Over three weeks before the referendum deciding if the UK remains in the European Union (EU), th...
IN BRIEF - Chinese fishing technology extirpates Binh Dinh’s tunas
Friday, November 23, 2012
The Binh Dinh province has 2300 vehicles for offshore fishing, including 1500 ones for tuna fishing with which local fishermen have caught 9041 tons of fish so far this year.
Binh Dinh’s tuna had been favored by clients thanks to its high and stable quality-until the day a lot of ship owners stopped fishing with the traditional technology and begin fishing with imported high voltage lamp systems.
Van Cong Viet, a fisherman in Hai Cang ward of Quy Nhon City, the owner of two fishing boats, said that the tunas caught with the new technology have been refused by merchants. Reasoning the low quality, the merchants only pay 85,000 dong per kilo. Meanwhile, local fishermen previously sold at 137,000 dong.
Durham, N.H. – Researchers at the University of New Hampshire have launched an integrated aquaculture farming research project that aims to provide a model for integrating land-based aquaculture systems with hydroponic plant production systems that can be used locally to increase food production.
NH Agricultural Experiment Station researcher Todd Guerdat, assistant professor of agricultural engineering, is leading the project at the Kingman Research Farm, an experiment station facility in Madbury.
“Over half of the world’s seafood is produced from aquaculture. Eighty percent of the seafood we eat here in the United States is imported resulting in nearly an annual $11 billion trade deficit for seafood alone. We need to take control of our food production systems by developing a sustainable U.S.-based aquaculture industry,” Guerdat says.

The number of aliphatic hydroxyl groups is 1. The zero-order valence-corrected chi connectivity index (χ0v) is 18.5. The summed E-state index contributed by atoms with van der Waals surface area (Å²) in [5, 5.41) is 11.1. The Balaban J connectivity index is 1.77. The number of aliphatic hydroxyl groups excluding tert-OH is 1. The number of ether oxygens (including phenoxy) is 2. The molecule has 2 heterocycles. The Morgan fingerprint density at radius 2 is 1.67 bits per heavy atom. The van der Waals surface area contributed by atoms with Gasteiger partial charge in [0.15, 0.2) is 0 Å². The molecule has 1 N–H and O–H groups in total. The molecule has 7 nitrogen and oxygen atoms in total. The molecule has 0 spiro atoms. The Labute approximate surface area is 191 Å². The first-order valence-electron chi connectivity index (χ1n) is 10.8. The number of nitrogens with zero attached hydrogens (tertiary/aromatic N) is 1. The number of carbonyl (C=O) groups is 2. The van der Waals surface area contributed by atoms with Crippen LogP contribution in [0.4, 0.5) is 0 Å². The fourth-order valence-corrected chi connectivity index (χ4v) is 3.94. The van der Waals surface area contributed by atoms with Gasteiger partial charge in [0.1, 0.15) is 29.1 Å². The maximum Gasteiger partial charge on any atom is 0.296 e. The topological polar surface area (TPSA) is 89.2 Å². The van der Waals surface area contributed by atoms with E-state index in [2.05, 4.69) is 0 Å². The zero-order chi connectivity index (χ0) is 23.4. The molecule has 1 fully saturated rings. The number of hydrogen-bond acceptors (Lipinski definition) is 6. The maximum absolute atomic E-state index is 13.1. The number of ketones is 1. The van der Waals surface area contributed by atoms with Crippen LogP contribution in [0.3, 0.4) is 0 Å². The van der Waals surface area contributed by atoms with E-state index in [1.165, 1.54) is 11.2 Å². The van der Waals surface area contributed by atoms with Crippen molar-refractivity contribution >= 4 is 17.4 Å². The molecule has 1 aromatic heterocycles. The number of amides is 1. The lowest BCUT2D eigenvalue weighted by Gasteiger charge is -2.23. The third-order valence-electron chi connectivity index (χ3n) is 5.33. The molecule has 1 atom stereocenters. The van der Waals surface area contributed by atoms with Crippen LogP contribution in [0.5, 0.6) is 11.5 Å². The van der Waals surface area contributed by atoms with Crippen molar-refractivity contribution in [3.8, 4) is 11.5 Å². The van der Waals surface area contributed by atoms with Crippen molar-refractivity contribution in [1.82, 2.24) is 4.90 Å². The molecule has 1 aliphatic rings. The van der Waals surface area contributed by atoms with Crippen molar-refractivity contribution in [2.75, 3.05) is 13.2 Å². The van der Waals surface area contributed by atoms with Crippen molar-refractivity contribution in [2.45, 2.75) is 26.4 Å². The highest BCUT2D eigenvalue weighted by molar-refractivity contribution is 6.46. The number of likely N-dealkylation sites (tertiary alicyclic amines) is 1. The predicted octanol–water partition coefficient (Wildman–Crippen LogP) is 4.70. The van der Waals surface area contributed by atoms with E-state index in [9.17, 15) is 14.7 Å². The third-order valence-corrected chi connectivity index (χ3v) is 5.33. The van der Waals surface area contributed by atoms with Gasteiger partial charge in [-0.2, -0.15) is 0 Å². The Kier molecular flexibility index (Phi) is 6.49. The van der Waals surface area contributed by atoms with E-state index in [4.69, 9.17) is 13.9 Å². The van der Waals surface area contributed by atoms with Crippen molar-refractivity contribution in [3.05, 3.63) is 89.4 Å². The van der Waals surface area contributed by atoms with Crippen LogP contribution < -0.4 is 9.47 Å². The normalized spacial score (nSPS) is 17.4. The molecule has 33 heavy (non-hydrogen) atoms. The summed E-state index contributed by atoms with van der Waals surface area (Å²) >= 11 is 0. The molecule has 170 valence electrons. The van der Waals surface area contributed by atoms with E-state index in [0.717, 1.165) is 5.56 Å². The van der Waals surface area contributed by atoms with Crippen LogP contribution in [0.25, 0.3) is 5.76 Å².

The Natural Resources Institute of Finland ("Luke") says that a species of fish called the nelma may be a contender for a replacement to salmon imported from Norway.
The nelma is a silver-coloured and migratory predatory fish that is well suited to being farmed. In nature nelmas or sheefish can grow to 1.5 metres in length and more than 20 kg, though the median weight for the creature is around 9 kilos.
The first nelma spawn was brought through quarantine from Russia to the Laukaa fishery some six years ago.
"The nelma is great," says Petri Heinimaa from Luke. "It's big, tasty and resilient to diseases. It's mostly found in Siberia, northern Alaska and Canada," says Petri Heinimaa from Luke.
LONDON - The global fish and seafood market has grown steadily in recent years, registering a compound annual growth rate (CAGR) of 3.8% between 2011 and 2015, according to data from research company MarketLine.
MarketLine's latest report shows that market values have increased in all regions. Global growth, however, is primarily driven by Asia-Pacific and South America, as the swelling middle classes begin to buy more expensive products through the organized retail channel. Despite this, the US is still the single largest market, and it is important for the global market that sales there continue to grow.
MarketLine analyst, Nicholas Wyatt, explains: "The US is the largest market by value for fish and seafood, accounting for 13.9% of global revenues. Value increases, while lower than in many other countries, have been driven by increased health awareness, as US public health bodies recommend eating two pieces of fish a week. Such advice is not unique to the US, and improved health consciousness is set to help the market globally in the mid to long term."